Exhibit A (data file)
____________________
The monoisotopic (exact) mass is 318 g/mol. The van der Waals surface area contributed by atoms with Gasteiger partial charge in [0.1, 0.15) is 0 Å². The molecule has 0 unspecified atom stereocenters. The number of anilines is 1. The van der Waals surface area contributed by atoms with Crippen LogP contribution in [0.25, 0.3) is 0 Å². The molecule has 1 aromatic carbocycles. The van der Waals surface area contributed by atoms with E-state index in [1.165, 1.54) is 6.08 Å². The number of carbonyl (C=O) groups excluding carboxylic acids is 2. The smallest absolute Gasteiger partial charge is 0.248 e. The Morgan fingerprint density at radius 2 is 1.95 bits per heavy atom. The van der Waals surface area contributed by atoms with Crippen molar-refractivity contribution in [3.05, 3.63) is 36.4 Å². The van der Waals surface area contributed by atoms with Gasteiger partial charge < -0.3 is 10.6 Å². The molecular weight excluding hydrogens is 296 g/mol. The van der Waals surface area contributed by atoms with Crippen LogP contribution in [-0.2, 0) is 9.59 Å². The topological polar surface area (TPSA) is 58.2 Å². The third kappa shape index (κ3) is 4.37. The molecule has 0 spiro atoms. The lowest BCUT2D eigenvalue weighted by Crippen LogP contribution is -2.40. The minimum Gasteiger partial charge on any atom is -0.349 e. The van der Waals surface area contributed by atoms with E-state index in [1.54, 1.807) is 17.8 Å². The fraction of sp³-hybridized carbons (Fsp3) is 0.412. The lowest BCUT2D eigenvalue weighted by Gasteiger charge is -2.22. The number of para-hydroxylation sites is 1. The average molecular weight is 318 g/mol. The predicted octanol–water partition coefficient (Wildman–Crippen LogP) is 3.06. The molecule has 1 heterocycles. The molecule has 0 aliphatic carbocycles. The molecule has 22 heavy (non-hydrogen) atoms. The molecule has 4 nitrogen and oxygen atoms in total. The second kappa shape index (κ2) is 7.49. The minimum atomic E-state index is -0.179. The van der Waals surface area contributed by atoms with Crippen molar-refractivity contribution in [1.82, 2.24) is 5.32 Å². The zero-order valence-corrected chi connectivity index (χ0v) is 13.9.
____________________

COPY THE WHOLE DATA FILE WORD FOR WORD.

The monoisotopic (exact) mass is 318 g/mol. The van der Waals surface area contributed by atoms with Gasteiger partial charge in [0.1, 0.15) is 0 Å². The molecule has 0 unspecified atom stereocenters. The number of anilines is 1. The van der Waals surface area contributed by atoms with Crippen LogP contribution in [0.25, 0.3) is 0 Å². The molecule has 1 aromatic carbocycles. The van der Waals surface area contributed by atoms with E-state index in [1.165, 1.54) is 6.08 Å². The number of carbonyl (C=O) groups excluding carboxylic acids is 2. The smallest absolute Gasteiger partial charge is 0.248 e. The Morgan fingerprint density at radius 2 is 1.95 bits per heavy atom. The van der Waals surface area contributed by atoms with Crippen molar-refractivity contribution in [3.05, 3.63) is 36.4 Å². The van der Waals surface area contributed by atoms with Gasteiger partial charge < -0.3 is 10.6 Å². The molecular weight excluding hydrogens is 296 g/mol. The van der Waals surface area contributed by atoms with Crippen LogP contribution in [-0.2, 0) is 9.59 Å². The topological polar surface area (TPSA) is 58.2 Å². The third kappa shape index (κ3) is 4.37. The molecule has 0 spiro atoms. The lowest BCUT2D eigenvalue weighted by Crippen LogP contribution is -2.40. The minimum Gasteiger partial charge on any atom is -0.349 e. The van der Waals surface area contributed by atoms with E-state index in [1.54, 1.807) is 17.8 Å². The fraction of sp³-hybridized carbons (Fsp3) is 0.412. The lowest BCUT2D eigenvalue weighted by Gasteiger charge is -2.22. The number of para-hydroxylation sites is 1. The average molecular weight is 318 g/mol. The predicted octanol–water partition coefficient (Wildman–Crippen LogP) is 3.06. The molecule has 1 heterocycles. The molecule has 0 aliphatic carbocycles. The molecule has 22 heavy (non-hydrogen) atoms. The molecule has 4 nitrogen and oxygen atoms in total. The second kappa shape index (κ2) is 7.49. The minimum atomic E-state index is -0.179. The van der Waals surface area contributed by atoms with Crippen molar-refractivity contribution in [1.82, 2.24) is 5.32 Å². The zero-order valence-corrected chi connectivity index (χ0v) is 13.9.